A missing World War II submarine was found off the coast of Japan after explorers discovered a 75-year-old error in the coordinates of where the sub was, the expedition team said.
The USS Grayback sank in February 1944 after Japanese forces attacked it as the sub was on a mission in the East China Sea. The sub had sunk 21,594 tons of shipping on its final mission alone, and overall, the submarine is credited with sinking 14 ships at 63,835 tons, according to the Navy.
Ocean explorer Tim Taylor, who founded the Lost 52 Project that aims to unearth lost US WWII submarines, and his team made the Grayback discovery about 1,400 feet below the surface southwest of Okinawa in June. The Navy recently confirmed the team’s findings, Taylor’s group said Sunday.
To find the sub, Taylor employed Yutaka Iwasaki, a systems engineer who studied the original Japanese military documents and discovered that the Navy’s translation of the coordinates was wrong.
“It was off by one digit,” Taylor told the Washington Post. “That changed the location by more than 100 miles.”
Along with the new coordinates, the team used underwater drones and advanced imaging technology to aid in the expedition. Yet, pinpointing the sub’s location proved challenging and the team almost gave up.
“It was amazing, the team had resigned to the fact that we’re headed back to port and would not complete the total search area this year,” Taylor said in a statement. A drone had a technical issue, and the team had only a bit of data left to review.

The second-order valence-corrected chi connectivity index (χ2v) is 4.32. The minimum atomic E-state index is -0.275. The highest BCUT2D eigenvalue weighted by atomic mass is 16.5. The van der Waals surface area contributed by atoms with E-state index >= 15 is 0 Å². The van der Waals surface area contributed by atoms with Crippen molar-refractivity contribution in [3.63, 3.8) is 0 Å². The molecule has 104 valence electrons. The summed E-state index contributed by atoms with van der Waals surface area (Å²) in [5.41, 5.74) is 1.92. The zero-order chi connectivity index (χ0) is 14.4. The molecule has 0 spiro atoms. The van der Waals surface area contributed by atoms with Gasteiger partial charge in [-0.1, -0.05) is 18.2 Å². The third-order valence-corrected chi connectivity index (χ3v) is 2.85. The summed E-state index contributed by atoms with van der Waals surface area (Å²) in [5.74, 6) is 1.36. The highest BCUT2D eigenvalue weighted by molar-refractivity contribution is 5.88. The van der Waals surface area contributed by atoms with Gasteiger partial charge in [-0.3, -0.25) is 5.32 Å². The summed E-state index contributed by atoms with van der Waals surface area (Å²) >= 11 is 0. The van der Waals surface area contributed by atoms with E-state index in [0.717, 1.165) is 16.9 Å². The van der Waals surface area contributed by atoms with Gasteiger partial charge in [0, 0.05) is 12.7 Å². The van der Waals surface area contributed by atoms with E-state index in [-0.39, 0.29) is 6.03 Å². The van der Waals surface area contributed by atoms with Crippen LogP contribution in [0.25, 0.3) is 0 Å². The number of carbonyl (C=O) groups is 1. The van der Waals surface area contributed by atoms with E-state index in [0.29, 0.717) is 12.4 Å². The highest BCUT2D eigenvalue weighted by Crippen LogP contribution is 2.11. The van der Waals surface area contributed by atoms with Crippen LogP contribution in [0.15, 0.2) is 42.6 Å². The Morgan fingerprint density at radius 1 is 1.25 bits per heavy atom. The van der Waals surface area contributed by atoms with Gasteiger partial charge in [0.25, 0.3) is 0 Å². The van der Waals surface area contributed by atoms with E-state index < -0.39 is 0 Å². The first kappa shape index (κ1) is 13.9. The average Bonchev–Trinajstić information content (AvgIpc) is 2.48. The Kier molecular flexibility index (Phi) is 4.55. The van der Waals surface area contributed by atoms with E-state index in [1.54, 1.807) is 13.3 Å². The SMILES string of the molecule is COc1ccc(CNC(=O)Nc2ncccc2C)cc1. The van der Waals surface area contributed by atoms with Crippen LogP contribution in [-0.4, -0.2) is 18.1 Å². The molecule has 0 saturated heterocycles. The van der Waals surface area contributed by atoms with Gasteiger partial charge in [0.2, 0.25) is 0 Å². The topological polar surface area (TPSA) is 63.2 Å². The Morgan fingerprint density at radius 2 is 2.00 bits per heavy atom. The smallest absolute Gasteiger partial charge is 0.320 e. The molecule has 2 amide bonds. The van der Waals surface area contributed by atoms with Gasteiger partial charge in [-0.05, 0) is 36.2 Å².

“You could feel everyone shuffling and getting ready to shift gears to secure the ship for getting underway. The next thing we see in the last quarter of the last line of data is the USS Grayback roll across the monitor,” he added.
The Grayback discovery marks the fifth for Taylor and his Lost 52 Project. Eighty U.S. sailors were on the submarine at the time of its sinking, the group said.
“The confirmation of the site as a U.S. Navy sunken military craft ensures it is protected from disturbance, safeguarding the final resting place of our sailors,” Robert S. Neyland, the head of the Naval History and Heritage Command’s Underwater Archaeology Branch, said in a statement.
The discovery also brought closure for those who lost relatives on the ship.
John Bihn’s uncle, John Patrick King, was one of the sailors on the Grayback. Bihn said when he heard the news of its discovery, he was “dumbfounded.”
“I just could not believe it,” he told The New York Times. “I wish my parents were alive to see this, because it would certainly make them very happy.”